## Abstract

Classical ecological theory predicts that environmental stochasticity increases extinction risk by reducing the average per-capita growth rate of populations. For sedentary populations in a spatially homogeneous yet temporally variable environment, a simple model of population growth is a stochastic differential equation dZ_{t} = μZ_{t}dt + σZ_{t}dW_{t}, t ≥ 0, where the conditional law of Z_{t+Δt}- Z_{t} given Z_{t} = z has mean and variance approximately zμΔt and z^{2}σ^{2}Δt when the time increment Δt is small. The long-term stochastic growth rate lam_{t→∞}t^{-1} log Z_{t} for such a population equals μ - σ^{2}/2. Most populations, however, experience spatial as well as temporal variability. To understand the interactive effects of environmental stochasticity, spatial heterogeneity, and dispersal on population growth, we study an analogous model X_{t}=(X^{1}_{t},..., X^{n}_{t}), t ≥ 0, for the population abundances in n patches: the conditional law of X_{t+Δt} given X_{t} = x is such that the conditional mean of X^{i}_{t+Δt}-X^{i}_{t} is approximately [X^{i}μ_{i}+Σ_{j}(x^{j}D_{ji})]Δt where μ_{i} is the per capita growth rate in the ith patch and D_{ij} is the dispersal rate from the ith patch to the jth patch, and the conditional covariance of X^{i}_{t+Δt}-X^{i}_{t} and X^{j}_{t+Δt}-X^{j}_{t} is approximately x^{i}x^{j}σ_{ij}Δt for some covariance matrix Σ = (σ_{ij}). We show for such a spatially extended population that if S_{t}=X^{1}_{t}+...+ X^{n}_{t} denotes the total population abundance, then Y_{t} = X_{t}/S_{t}, the vector of patch proportions, converges in law to a random vector Y_{∞} as t → ∞, and the stochastic growth rate lam_{t → ∞} t^{-1} log S_{t} equals the space-time average per-capita growth rate Σ_{i} μ_{i}E[Y^{i}_{∞}] experienced by the population minus half of the space-time average temporal variation E[Σ_{i,j} σ_{ij}; Y^{i}_{∞}Y^{j}_{∞}] experienced by the population. Using this characterization of the stochastic growth rate, we derive an explicit expression for the stochastic growth rate for populations living in two patches, determine which choices of the dispersal matrix D produce the maximal stochastic growth rate for a freely dispersing population, derive an analytic approximation of the stochastic growth rate for dispersal limited populations, and use group theoretic techniques to approximate the stochastic growth rate for populations living in multi-scale landscapes (e. g. insects on plants in meadows on islands). Our results provide fundamental insights into "ideal free" movement in the face of uncertainty, the persistence of coupled sink populations, the evolution of dispersal rates, and the single large or several small (SLOSS) debate in conservation biology. For example, our analysis implies that even in the absence of density-dependent feedbacks, ideal-free dispersers occupy multiple patches in spatially heterogeneous environments provided environmental fluctuations are sufficiently strong and sufficiently weakly correlated across space. In contrast, for diffusively dispersing populations living in similar environments, intermediate dispersal rates maximize their stochastic growth rate.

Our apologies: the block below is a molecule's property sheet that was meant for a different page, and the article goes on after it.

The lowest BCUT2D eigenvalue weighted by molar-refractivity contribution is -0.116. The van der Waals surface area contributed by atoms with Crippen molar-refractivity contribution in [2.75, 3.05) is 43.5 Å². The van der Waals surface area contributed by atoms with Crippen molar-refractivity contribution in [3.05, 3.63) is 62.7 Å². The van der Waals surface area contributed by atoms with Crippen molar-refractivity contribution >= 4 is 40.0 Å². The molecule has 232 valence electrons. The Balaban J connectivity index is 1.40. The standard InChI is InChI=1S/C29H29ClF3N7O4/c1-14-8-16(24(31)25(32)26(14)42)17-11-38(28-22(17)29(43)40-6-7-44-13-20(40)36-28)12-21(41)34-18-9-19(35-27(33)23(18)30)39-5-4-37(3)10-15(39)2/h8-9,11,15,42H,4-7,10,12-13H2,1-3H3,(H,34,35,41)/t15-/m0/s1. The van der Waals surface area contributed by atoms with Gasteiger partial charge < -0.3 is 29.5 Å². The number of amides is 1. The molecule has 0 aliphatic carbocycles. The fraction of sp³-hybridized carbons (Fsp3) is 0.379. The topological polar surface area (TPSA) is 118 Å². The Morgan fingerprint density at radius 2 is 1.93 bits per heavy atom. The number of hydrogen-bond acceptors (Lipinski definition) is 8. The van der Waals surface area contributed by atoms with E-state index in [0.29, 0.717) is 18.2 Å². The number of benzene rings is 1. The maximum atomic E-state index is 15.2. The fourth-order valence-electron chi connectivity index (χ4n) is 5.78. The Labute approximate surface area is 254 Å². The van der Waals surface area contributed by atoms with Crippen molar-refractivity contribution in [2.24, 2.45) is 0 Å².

Original language | English (US) |
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Pages (from-to) | 423-476 |

Number of pages | 54 |

Journal | Journal of Mathematical Biology |

Volume | 66 |

Issue number | 3 |

DOIs | |

State | Published - Feb 2013 |

## Keywords

- Dominant Lyapunov exponent
- Evolution of dispersal
- Habitat fragmentation
- Ideal free movement
- Single large or several small debate
- Spatial and temporal heterogeneity
- Stochastic population growth